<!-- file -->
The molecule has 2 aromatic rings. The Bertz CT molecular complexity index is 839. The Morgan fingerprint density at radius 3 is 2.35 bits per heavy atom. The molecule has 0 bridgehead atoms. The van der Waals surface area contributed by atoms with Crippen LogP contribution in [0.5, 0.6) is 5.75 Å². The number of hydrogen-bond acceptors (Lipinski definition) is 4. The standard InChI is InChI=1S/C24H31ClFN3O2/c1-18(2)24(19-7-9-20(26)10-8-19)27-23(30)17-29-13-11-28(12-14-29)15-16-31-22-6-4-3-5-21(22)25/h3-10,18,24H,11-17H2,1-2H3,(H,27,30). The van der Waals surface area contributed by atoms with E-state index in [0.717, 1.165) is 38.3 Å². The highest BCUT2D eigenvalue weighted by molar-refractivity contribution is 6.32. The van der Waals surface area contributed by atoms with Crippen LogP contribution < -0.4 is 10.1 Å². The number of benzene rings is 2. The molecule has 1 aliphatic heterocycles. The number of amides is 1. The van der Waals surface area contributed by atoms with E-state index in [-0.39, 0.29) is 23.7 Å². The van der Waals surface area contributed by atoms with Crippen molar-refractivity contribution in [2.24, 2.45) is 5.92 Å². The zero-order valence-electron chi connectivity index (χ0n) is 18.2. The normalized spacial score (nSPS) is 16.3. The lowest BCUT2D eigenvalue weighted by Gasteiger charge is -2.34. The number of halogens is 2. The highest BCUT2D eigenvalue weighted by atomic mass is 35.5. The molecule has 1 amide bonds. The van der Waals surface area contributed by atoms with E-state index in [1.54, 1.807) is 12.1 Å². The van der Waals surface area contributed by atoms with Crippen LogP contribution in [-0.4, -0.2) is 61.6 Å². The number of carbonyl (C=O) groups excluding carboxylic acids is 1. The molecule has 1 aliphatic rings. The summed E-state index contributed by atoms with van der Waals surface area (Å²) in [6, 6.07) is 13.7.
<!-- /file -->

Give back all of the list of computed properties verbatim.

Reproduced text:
The molecule has 2 aromatic rings. The Bertz CT molecular complexity index is 839. The Morgan fingerprint density at radius 3 is 2.35 bits per heavy atom. The molecule has 0 bridgehead atoms. The van der Waals surface area contributed by atoms with Crippen LogP contribution in [0.5, 0.6) is 5.75 Å². The number of hydrogen-bond acceptors (Lipinski definition) is 4. The standard InChI is InChI=1S/C24H31ClFN3O2/c1-18(2)24(19-7-9-20(26)10-8-19)27-23(30)17-29-13-11-28(12-14-29)15-16-31-22-6-4-3-5-21(22)25/h3-10,18,24H,11-17H2,1-2H3,(H,27,30). The van der Waals surface area contributed by atoms with E-state index in [0.717, 1.165) is 38.3 Å². The highest BCUT2D eigenvalue weighted by molar-refractivity contribution is 6.32. The van der Waals surface area contributed by atoms with Crippen LogP contribution < -0.4 is 10.1 Å². The number of benzene rings is 2. The molecule has 1 aliphatic heterocycles. The number of amides is 1. The van der Waals surface area contributed by atoms with E-state index in [-0.39, 0.29) is 23.7 Å². The van der Waals surface area contributed by atoms with Crippen molar-refractivity contribution in [2.24, 2.45) is 5.92 Å². The zero-order valence-electron chi connectivity index (χ0n) is 18.2. The normalized spacial score (nSPS) is 16.3. The lowest BCUT2D eigenvalue weighted by Gasteiger charge is -2.34. The number of halogens is 2. The highest BCUT2D eigenvalue weighted by atomic mass is 35.5. The molecule has 1 amide bonds. The van der Waals surface area contributed by atoms with E-state index in [1.54, 1.807) is 12.1 Å². The van der Waals surface area contributed by atoms with Crippen LogP contribution in [-0.4, -0.2) is 61.6 Å². The number of carbonyl (C=O) groups excluding carboxylic acids is 1. The molecule has 1 aliphatic rings. The summed E-state index contributed by atoms with van der Waals surface area (Å²) in [6, 6.07) is 13.7.